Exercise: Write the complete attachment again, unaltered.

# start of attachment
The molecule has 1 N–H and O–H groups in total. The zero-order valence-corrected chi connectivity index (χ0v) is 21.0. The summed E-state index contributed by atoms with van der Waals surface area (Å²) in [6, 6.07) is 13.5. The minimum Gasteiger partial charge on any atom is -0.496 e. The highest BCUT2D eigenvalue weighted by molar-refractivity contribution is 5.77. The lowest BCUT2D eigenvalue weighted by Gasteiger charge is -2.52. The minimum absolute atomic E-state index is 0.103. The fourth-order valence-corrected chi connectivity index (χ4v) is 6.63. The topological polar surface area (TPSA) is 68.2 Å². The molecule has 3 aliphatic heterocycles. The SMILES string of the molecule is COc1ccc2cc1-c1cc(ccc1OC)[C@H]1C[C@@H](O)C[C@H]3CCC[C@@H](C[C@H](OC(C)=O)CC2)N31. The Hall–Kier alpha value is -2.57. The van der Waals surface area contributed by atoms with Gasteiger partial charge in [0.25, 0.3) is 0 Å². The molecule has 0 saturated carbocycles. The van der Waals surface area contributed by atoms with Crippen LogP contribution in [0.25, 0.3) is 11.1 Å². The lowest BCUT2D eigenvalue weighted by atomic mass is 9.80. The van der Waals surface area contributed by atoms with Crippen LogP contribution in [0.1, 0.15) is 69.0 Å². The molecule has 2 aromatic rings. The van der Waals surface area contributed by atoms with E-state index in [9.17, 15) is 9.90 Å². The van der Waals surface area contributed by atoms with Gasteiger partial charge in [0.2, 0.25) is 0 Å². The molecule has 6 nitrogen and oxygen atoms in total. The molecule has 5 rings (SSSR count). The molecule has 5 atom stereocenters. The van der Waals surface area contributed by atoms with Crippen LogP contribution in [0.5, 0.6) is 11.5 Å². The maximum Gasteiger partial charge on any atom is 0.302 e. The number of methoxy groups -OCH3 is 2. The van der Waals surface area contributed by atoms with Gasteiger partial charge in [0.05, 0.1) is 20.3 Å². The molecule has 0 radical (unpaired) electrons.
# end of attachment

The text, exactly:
The molecule has 1 N–H and O–H groups in total. The zero-order valence-corrected chi connectivity index (χ0v) is 21.0. The summed E-state index contributed by atoms with van der Waals surface area (Å²) in [6, 6.07) is 13.5. The minimum Gasteiger partial charge on any atom is -0.496 e. The highest BCUT2D eigenvalue weighted by molar-refractivity contribution is 5.77. The lowest BCUT2D eigenvalue weighted by Gasteiger charge is -2.52. The minimum absolute atomic E-state index is 0.103. The fourth-order valence-corrected chi connectivity index (χ4v) is 6.63. The topological polar surface area (TPSA) is 68.2 Å². The molecule has 3 aliphatic heterocycles. The SMILES string of the molecule is COc1ccc2cc1-c1cc(ccc1OC)[C@H]1C[C@@H](O)C[C@H]3CCC[C@@H](C[C@H](OC(C)=O)CC2)N31. The Hall–Kier alpha value is -2.57. The van der Waals surface area contributed by atoms with Gasteiger partial charge in [0.25, 0.3) is 0 Å². The molecule has 0 saturated carbocycles. The van der Waals surface area contributed by atoms with Crippen LogP contribution in [0.25, 0.3) is 11.1 Å². The lowest BCUT2D eigenvalue weighted by atomic mass is 9.80. The van der Waals surface area contributed by atoms with Crippen LogP contribution in [0.1, 0.15) is 69.0 Å². The molecule has 2 aromatic rings. The van der Waals surface area contributed by atoms with E-state index in [9.17, 15) is 9.90 Å². The van der Waals surface area contributed by atoms with Gasteiger partial charge in [0.2, 0.25) is 0 Å². The molecule has 6 nitrogen and oxygen atoms in total. The molecule has 5 rings (SSSR count). The molecule has 5 atom stereocenters. The van der Waals surface area contributed by atoms with Crippen LogP contribution in [0.5, 0.6) is 11.5 Å². The maximum Gasteiger partial charge on any atom is 0.302 e. The number of methoxy groups -OCH3 is 2. The van der Waals surface area contributed by atoms with Gasteiger partial charge in [0.05, 0.1) is 20.3 Å². The molecule has 0 radical (unpaired) electrons.